The Bass Rankings World Rankings are the most comprehensive and accurate multi-year rankings of the world’s tournament bass anglers, from the professionals to the amateurs.
Bass Rankings’ goal since its inception has been two-fold.
First, while there is no denying that professional anglers on the major tournament circuits are the faces of the sport, there are far greater numbers of skilled tournament anglers that are neglected by only ranking top-level pros. Many of these anglers are extremely talented, yet for various reasons they are unable to compete full-time. We wanted to give this vast population a way to compare itself against one another, or against the top-level professionals.
Second, previous ranking systems were designed to create singular rankings that were limited to how they ranked anglers. While they accomplished their goals of ranking anglers over a set and current period of time, we wanted to know more. We wanted to see how current anglers compared to past, who was the hottest angler on a given tour’s history, or who was the best angler on a given lake. While our ranking formula would stay the same, we wanted to be able to alter the parameters to show not one set ranking, but an infinite number of rankings based of varying time periods, tournament circuits, states or even individual lakes. This adaptability allows, for the first time, anglers and users to see how they stack up any way they want and finally give an answer to any debate about who is the best.
In order to accurately rank anglers of all tournament levels, Bass Rankings first had to categorize them. By that, we mean figuring what exactly constitutes a “professional” tournament angler versus an “amateur” tournament angler. Here is a breakdown of the six current categories of tournament anglers on this site, along with explanations. Note: Individual anglers can change categories season to season based on the level of tournaments he or she fishes in a given season.
Major: Anglers who fish as boaters in a minimum of eight tournaments in a 2-year span on the following tours/events: BASS Elites, Bassmaster Classics, FLW Tour Majors and Opens (formerly the FLW Series), Forrest Wood Cups, PAA Series, and PAA TTBC events.
Major Co-angler: Anglers who fish as non-boaters in a minimum of six tournaments in a 2-year span on the following tours/events: FLW Tour Majors and Opens (formerly the FLW Series), and Forrest Wood Cups.
Minor: Anglers who fish as boaters in a minimum of six tournaments in a 2-year span on the following tours/events: BASS Opens, FLW EverStarts and corresponding championships.
Minor Co-angler: Anglers who fish as non-boaters in a minimum of six tournaments in a 2-year span on the following tours/events: BASS Opens, FLW EverStarts and corresponding championships.
Women: Anglers who fish as boaters in a minimum of three tournaments in a 2-year span on the following tours/events: BASS WBT, LBAA Women’s Tour and corresponding championships.
Women Co-Angler: Anglers who fish as non-boaters in a minimum of three tournaments in a 2-year span on the following tours/events: BASS WBT, LBAA Women’s Tour and corresponding championships.
Here’s a brief overview of what’s involved in calculating the Bass Rankings World Rankings.
- The rankings are based on angler performance in his or her respective level.
- Events and point distribution are weighted based on size of field. Points are on a 1000-point scale per event and will be awarded based on the percentage of the field that the angler beat. For example, if an angler beat 99.4% of the field he will have earned 994 points for the event.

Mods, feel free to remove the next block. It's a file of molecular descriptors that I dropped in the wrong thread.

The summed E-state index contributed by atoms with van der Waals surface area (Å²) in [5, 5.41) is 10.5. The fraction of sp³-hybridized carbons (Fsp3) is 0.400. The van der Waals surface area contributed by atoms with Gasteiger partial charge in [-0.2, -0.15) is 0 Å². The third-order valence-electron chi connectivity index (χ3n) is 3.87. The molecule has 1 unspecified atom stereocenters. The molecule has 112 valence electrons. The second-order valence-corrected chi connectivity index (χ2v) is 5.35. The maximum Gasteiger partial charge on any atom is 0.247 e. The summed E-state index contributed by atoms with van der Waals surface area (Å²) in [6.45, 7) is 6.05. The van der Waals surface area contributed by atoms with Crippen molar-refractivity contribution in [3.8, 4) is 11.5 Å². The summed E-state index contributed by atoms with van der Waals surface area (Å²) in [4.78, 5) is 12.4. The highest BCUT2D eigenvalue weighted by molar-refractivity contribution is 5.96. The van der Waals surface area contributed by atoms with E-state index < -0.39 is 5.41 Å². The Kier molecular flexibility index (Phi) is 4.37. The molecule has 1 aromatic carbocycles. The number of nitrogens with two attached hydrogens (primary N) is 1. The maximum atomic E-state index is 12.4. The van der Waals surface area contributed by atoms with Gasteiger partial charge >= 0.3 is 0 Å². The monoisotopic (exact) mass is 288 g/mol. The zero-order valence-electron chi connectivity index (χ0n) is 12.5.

- There are no bonus points.
- Championships are treated equal to regular-season tournaments.
- The Bass Rankings World Rankings methodology ensures that anglers who fish only one tour or series are not at a disadvantage versus anglers who fish more than one.
- The rankings use data from the current and immediately prior years only (a rolling 2 calendar years), and are updated after each tournament in the angler’s respective level.
- The rankings are not an indication of who is/was the best bass angler ever. They simply state who currently is the best angler in the world. However, using Bass Ranking’s Custom Search (see below) allows the opportunity to compare pros over time, allowing users to make their own conclusions.
Bass Rankings provides an accurate World Rankings for six levels of anglers. However, the rankings don’t end there.
Bass Rankings has included a Custom Search option, which allows users to compare anglers beyond the calculation for the World Ranking. While the World Rankings uses a set formula over a 2-year period and set events, Custom Search allows the user to compare anglers over greater or shorter time periods, by varying tours or even by the lakes they fish. Here is a rundown of how users can use Custom Search to rank and compare anglers on their own:
Start Date/End Date: Want to see who is the best angler over a 5-year period? Who was the best between 2000 and 2003? Who is the best angler in the month of May? Who is on a hot streak or who is slumping? Who is the most consistent? This criteria allows you to expand or shrink the time period to see how anglers compare against one another.
Level: Choose the level of anglers you would like to see ranked.
Threshold: Choose the minimum number of qualifying events that an angler must have participated to be included in the results. (Think of it as a minimum number of ‘at-bats’ a player needs before he can start being compared to others.)
State: Choose a specific state to see who is the best local angler, or how touring pros fair state to state.
Lake: Think you’re the best angler on your lake? Choose a specific lake to see how anglers stack up.